15 Things You Can do if You Are Having a Mammogram:

I recently did a post with 4 parts to the article about the negative side of having mammograms. The information was written five years ago and when I researched this month, it is still a controversial subject, depending on whose opinion you want to believe.

Here are some common sense things to look for if you decide to go this route.  – Sheri Goddard

1-    Get the best, even if it means a long journey.
2–    Go where they specialize, preferably where they do at least 20 mammograms a day.
3–    Be sure the facility is accredited by the American College of Radiology.
4–    Insist on personnel who specialize in mammograms. (Taking and reading mammograms are skills that require intensive training and a lot of practice.)
5-    Ask how old the equipment is. Newer equipment exposes the breasts to less radiation. A   dedicated unit (one specifically for mammograms) is best.
6-    Ask how they ensure quality control. When was their unit calibrated?
7-    Load your blood with carotenes for a week before the mammogram to prevent radiation damage to your DNA.
8-    Expect to be cold and uncomfortable during the mammogram, but do say something if you’re being hurt.
9-    The more compressed the breast tissue, the clearer the mammogram. (But pressure may spread cancer cells if they’re present.)
10-  If your breasts are tender, reschedule. During your fertile years, schedule mammograms for 7-10 days after your menstrual flow begins.
–  Don’t wear antiperspirant containing aluminum; it can interfere with the imaging process. (Those clear stones do contain aluminum, as do most commercial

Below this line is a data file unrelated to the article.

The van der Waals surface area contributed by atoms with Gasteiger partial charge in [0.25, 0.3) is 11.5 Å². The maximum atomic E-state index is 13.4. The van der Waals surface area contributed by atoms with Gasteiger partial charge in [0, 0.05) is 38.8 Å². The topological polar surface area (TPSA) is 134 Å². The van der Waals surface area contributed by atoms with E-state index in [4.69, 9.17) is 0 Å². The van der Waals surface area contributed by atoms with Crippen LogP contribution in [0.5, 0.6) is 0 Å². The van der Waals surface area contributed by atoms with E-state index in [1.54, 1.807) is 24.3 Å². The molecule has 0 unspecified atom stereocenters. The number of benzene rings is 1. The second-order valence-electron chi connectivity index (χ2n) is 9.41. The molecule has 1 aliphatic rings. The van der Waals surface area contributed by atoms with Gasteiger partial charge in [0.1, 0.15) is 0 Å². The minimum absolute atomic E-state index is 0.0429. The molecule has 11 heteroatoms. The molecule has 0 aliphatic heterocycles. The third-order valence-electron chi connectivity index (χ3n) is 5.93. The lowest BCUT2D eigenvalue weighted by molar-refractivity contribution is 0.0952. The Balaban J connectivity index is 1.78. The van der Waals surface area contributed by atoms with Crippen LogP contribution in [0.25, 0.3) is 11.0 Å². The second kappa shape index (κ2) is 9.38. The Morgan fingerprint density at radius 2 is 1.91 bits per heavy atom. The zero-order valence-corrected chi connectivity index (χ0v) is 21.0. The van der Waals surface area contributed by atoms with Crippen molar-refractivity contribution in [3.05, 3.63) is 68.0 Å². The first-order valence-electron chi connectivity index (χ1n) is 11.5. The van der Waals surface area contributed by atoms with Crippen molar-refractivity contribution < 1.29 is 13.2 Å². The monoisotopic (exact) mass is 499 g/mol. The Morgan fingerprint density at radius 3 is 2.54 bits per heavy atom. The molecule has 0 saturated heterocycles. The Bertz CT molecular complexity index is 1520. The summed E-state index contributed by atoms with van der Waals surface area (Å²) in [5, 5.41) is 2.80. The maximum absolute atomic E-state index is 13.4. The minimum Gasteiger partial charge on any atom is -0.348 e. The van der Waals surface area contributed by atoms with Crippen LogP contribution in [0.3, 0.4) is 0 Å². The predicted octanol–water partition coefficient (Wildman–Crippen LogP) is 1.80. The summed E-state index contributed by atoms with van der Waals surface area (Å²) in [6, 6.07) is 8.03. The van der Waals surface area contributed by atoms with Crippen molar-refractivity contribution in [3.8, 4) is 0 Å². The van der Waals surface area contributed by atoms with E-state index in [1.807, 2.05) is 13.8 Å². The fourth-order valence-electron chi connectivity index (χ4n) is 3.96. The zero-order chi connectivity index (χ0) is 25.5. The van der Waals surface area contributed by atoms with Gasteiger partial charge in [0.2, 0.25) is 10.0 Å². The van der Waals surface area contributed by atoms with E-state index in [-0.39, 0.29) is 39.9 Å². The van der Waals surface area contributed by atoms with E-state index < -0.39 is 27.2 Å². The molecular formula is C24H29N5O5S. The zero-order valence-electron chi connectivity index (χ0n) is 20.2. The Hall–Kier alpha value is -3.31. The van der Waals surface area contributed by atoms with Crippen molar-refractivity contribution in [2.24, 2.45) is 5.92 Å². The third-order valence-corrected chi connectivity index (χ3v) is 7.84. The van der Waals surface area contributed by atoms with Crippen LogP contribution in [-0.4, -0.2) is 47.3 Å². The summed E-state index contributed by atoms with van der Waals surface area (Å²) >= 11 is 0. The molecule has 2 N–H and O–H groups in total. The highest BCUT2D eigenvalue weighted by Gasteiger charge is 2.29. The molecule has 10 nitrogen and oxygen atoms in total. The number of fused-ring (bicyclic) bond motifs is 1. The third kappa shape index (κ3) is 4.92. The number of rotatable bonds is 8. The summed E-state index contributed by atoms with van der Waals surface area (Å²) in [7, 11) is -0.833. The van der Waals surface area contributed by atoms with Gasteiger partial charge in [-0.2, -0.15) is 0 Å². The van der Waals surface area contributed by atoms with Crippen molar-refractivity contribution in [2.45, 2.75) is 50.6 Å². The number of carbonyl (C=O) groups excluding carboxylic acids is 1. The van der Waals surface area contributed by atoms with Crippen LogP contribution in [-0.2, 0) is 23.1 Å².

12–  If you want another opinion, you’ll need the original mammographic films, not copies. (X-ray facilities only keep films for 7 years.)
13-  Get your doctor to agree, in writing, before the procedure, to give you a copy of your mammogram. The U.S. Public Health Service advises women to ask for written  
         results from a  mammogram.
14-  Given the high percentage of “false normal” mammograms, if you think you have cancer, trust your intuition.
15-  Remove radioactive isotopes from your body with burdock root, seaweed, or miso.*

“Mammograms don’t promote breast health. Breast self-massage, breast self-exam, and lifestyle changes do.”


Written by Susan S. Weed, an Herbalist who has extensive knowledge and is dedicated to teaching women simple, safe and successful ways to regain and maintain health and vitality.

*Radioisotopes are used extensively in nuclear medicine to allow physicians to explore bodily structures and functions in the living body with a minimum of invasion to the patient.


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